“¿Qué ruta podrán llevar más acertada que por donde guio tan experimentado piloto?
(“What route could be more certain than the one led by such an experienced pilot?)”
This quotation comes from the Spanish book Diálogo sobre la necesidad y obligación y provecho de la oración y divinos loores vocales (Dialogue on the need, duty and benefit of vocal prayer and praises), authored by Fray Juan de la Cruz (Saint John of the Cross), and published in Salamanca in 1555. While the sentence may initially evoke imagery of maritime routes, its meaning in context differs significantly, as it is part of a broader discourse on seeking spiritual perfection.
The metaphorical essence of the sentence is intriguing, as it employs specific nautical imagery, such as guiding a ship and tracing a route. These associations prove how encounters with the sea were normalized and integrated into various aspects of life, even in unexpected contexts. The author employs the experience of a pilot as an effective means to describe the actions of God in relation to human life, implying a long and arduous journey towards perfection.
Throughout the centuries in which society lived immersed in a reality where the human and the divine, the visible and the invisible, blended seamlessly, oceanic long-distance voyages became embedded in everyday language and permeated European culture. Within this framework, I wanted to draw attention to the indirect testimonies of oceanic pilots, or at least their end applications.
Texts from the 16th century, spanning various genres, abound with expressions related to experienced Iberian pilots. The Jesuit Father José de Acosta, for instance, referred to them as “masters of art” and engaged in fruitful conversations with them. Furthermore, Father Acosta sought to understand the technical aspects of navigation and devoted a substantial portion of his book, Historia natural y moral de las Indias (Sevilla, 1590), to discussing the variation of the needle. He based his explanations on insights provided by an anonymous but highly skilled Portuguese pilot. Similar assertions are given also by the cosmographer Andrés de Céspedes in his Regimiento de navegación (Madrid: 1606) regarding terrestrial magnetism and the northeasting of the needles. His primary sources were pilots, especially the renowned pilot major Vicente Rodrigues. In Céspedes’ words:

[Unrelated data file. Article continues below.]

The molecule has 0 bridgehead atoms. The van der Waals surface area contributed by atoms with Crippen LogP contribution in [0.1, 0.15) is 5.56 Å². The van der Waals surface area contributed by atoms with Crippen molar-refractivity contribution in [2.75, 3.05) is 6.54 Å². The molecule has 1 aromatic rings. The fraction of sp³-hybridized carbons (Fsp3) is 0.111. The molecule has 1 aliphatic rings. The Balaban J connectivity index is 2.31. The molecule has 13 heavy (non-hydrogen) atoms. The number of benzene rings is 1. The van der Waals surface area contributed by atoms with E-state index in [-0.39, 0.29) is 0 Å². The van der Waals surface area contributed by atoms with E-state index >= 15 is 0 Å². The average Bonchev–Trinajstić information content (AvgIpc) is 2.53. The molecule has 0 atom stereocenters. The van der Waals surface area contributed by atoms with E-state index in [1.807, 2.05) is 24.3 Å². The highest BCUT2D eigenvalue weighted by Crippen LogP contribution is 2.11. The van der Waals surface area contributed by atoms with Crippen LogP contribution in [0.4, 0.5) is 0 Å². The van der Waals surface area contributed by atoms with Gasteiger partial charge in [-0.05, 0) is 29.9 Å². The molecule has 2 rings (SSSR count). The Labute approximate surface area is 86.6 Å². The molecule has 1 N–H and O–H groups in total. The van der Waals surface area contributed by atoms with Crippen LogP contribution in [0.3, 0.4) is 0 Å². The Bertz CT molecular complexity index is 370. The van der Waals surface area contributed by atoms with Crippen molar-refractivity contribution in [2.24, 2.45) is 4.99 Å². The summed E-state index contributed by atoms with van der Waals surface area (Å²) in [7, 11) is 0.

“Vicente Rodrigues, a Portuguese pilot who excelled in the India Run and had made fourteen voyages to the Portuguese India, told me that from the moment they passed the Cape of Good Hope until they reached Goa, the compass needle always northeasted with increasing angles. And this is what all the other pilots say.”
While there is no factual confirmation of the specific conversations Father Acosta had with pilots, these affirmations acknowledge, on a deeper level, the commonly accepted reputation of pilots as reliable eyewitnesses. Whether considered as myth, a literary trope, or not, it is likely that many of the keys to the treasure chest of oceanic knowledge were transmitted through informal and unwritten channels. Returning to the initial excerpt, the parallelism between the maritime journey, the spiritual path, and the turbulent waters of life may not have been a novelty, yet the metaphorical power of the skilled pilot’s voyage grew increasingly profound with each passing decade of navigating the vast oceans. [Luana Giurgevich]